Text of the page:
Cinq femmes artistes?

 

42CC1ACE-A164-4B69-BE9D-9027392AEE34My dearly beloved daughter has just moved from San Francisco to Washington, D.C. Now that she is in the same timezone and around two hours away by air, we decided to see her for a belated birthday weekend. In addition to eating in good restaurants, doing a little Christmas shopping, and talking quite a lot, there was the question of where to go and what to do.

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Sheep by the Sea, by Rosa Bonheur

I asked to go to the National Museum of Women in the Arts, since I hadn’t been there in about 25 years. I first learned about it from Victoria magazine when it opened in the late-80s. The question that they posed back then remains pertinent today: “Can you name five women artists?” At the time, I struggled to answer this question. This is still the only museum in the WORLD reserved exclusively for female artists. Women are woefully underrepresented in traditional museums – unless they appear as nude models! According to Guerrilla Girls, The Metropolitan Museum of New York, for example, features female artists in only 3% of the art,  but 86% of the nudes.

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Prelude to a Concert, by Marguerite Gérard

The museum is housed in  beautifully restored building, featuring sweeping marble staircases that connect the four floors of the collection. Here are some of the French works that I saw, starting with two by my favorite painter, Élisabeth Vigée-LeBrun. And after reviewing them, you’ll be able identify five women artists. (Quiz optional.)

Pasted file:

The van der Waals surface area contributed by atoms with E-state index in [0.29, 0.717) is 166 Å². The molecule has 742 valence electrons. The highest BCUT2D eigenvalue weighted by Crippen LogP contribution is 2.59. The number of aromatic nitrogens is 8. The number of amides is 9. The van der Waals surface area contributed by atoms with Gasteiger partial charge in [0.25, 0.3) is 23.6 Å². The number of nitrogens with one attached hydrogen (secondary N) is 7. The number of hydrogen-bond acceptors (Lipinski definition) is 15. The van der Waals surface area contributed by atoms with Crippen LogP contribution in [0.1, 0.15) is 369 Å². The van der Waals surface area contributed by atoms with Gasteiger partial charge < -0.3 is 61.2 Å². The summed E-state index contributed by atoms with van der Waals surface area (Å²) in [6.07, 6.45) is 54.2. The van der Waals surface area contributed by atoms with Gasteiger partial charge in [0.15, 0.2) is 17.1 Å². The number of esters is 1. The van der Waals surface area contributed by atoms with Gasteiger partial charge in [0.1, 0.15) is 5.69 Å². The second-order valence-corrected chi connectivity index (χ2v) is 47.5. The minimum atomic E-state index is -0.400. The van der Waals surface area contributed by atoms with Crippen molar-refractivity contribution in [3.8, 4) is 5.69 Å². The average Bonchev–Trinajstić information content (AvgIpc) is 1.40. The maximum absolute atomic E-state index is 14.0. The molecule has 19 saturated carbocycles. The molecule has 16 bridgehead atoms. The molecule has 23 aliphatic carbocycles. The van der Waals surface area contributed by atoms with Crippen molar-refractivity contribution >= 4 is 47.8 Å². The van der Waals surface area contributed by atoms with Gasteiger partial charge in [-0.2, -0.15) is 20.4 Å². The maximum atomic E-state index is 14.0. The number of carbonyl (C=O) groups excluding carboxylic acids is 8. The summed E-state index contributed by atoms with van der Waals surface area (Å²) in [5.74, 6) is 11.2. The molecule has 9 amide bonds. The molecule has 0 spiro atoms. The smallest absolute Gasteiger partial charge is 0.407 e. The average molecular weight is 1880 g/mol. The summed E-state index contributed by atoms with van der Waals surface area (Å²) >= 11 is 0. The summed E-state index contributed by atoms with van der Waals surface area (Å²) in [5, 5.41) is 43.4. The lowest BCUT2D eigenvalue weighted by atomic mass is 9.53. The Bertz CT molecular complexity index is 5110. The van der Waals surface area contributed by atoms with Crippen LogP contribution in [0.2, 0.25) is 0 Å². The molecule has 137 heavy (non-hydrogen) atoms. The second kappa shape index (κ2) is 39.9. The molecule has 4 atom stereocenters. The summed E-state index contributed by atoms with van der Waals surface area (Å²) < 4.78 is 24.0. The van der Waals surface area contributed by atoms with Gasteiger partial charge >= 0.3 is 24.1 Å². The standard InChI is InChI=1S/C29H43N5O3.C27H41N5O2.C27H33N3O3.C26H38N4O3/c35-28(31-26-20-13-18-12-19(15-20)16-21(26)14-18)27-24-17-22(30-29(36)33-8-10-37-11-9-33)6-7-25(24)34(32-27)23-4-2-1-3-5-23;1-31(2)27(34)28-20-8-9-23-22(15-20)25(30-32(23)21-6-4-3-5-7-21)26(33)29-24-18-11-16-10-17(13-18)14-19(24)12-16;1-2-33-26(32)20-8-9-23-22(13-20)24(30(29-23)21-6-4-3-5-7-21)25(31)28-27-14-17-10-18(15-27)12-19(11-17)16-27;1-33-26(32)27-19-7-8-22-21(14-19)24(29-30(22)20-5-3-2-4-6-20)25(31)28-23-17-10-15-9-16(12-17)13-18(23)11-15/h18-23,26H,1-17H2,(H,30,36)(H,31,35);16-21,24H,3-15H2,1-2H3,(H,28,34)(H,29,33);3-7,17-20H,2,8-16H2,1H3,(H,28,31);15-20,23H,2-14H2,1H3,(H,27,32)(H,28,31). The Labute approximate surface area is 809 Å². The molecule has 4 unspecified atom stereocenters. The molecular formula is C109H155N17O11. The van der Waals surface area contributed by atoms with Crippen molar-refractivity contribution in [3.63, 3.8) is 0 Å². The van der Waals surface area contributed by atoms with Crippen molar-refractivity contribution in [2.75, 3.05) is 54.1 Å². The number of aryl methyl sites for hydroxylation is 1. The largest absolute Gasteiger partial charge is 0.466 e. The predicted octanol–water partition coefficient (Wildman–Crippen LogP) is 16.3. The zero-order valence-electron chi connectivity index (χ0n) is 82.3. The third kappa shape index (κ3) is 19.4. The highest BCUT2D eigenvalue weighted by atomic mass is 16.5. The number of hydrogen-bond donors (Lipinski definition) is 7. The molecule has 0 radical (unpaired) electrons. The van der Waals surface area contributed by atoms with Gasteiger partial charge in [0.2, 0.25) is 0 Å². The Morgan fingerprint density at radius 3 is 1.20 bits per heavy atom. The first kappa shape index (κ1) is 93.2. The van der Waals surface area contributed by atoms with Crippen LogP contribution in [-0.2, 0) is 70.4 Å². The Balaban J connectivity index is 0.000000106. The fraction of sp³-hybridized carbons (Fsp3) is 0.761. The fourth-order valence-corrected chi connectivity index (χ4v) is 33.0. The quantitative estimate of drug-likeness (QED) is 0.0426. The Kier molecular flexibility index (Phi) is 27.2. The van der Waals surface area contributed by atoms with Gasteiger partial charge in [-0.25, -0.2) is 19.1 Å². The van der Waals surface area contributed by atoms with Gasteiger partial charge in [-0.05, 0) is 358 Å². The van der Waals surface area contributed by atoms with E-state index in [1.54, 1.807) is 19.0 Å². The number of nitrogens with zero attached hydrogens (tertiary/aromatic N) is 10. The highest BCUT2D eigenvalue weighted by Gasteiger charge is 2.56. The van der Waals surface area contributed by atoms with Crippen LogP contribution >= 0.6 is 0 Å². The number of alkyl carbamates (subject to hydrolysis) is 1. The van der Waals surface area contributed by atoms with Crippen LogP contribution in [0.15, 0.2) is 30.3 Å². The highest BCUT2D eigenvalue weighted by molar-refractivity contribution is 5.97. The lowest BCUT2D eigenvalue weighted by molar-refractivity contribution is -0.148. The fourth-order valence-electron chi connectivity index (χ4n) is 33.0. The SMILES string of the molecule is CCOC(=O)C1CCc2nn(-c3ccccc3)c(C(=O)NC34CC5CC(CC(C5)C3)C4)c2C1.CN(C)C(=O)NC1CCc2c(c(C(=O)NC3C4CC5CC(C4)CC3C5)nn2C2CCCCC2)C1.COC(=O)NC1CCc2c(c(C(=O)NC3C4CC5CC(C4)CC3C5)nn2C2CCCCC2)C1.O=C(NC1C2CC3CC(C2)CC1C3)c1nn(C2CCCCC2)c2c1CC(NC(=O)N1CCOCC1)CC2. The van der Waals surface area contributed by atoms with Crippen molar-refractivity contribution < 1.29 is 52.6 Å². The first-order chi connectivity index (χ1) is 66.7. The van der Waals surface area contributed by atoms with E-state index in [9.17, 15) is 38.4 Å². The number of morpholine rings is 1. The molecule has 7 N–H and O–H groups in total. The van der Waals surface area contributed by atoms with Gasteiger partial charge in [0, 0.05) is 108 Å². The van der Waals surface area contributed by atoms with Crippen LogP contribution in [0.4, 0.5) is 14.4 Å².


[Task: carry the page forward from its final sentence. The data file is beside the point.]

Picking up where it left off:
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Portrait of a Woman, said to be Anne Catherine (Aimée) Augier Vestris, by Élisabeth Vigée-LeBrun

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Portrait of Princess Belozersky, by Élisabeth Vigée-LeBrun

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Madame de Saint-Huberty in the role of Dido, by Anne Vallayer-Coster

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Presumed portrait of Madame Geoffrin, by Marianne Loir

About Patricia Gilbert

Patricia Gilbert is a French teacher. She's Canadian, lives in the United States, but dreams of living in France. Follow her on Instagram @Onequalitythefinest and on Twitter @1qualthefinest.
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1 Response to Cinq femmes artistes?

  1. Pingback: Portrait de Madeleine | One quality, the finest.

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